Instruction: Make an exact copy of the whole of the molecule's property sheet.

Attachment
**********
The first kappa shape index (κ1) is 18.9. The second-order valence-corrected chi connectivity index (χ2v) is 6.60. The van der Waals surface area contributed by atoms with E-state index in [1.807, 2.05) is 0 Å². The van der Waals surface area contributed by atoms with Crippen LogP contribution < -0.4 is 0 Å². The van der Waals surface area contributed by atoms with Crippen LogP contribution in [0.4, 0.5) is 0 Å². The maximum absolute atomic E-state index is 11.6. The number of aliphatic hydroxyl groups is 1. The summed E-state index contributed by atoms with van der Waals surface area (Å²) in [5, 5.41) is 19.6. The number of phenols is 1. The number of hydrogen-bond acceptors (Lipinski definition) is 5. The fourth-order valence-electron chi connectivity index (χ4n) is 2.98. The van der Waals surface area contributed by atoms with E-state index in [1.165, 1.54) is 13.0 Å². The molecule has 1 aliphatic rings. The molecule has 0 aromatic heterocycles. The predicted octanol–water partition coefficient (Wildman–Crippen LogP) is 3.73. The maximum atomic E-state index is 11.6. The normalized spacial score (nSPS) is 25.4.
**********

The first kappa shape index (κ1) is 18.9. The second-order valence-corrected chi connectivity index (χ2v) is 6.60. The van der Waals surface area contributed by atoms with E-state index in [1.807, 2.05) is 0 Å². The van der Waals surface area contributed by atoms with Crippen LogP contribution < -0.4 is 0 Å². The van der Waals surface area contributed by atoms with Crippen LogP contribution in [0.4, 0.5) is 0 Å². The maximum absolute atomic E-state index is 11.6. The number of aliphatic hydroxyl groups is 1. The summed E-state index contributed by atoms with van der Waals surface area (Å²) in [5, 5.41) is 19.6. The number of phenols is 1. The number of hydrogen-bond acceptors (Lipinski definition) is 5. The fourth-order valence-electron chi connectivity index (χ4n) is 2.98. The van der Waals surface area contributed by atoms with E-state index in [1.165, 1.54) is 13.0 Å². The molecule has 1 aliphatic rings. The molecule has 0 aromatic heterocycles. The predicted octanol–water partition coefficient (Wildman–Crippen LogP) is 3.73. The maximum atomic E-state index is 11.6. The normalized spacial score (nSPS) is 25.4.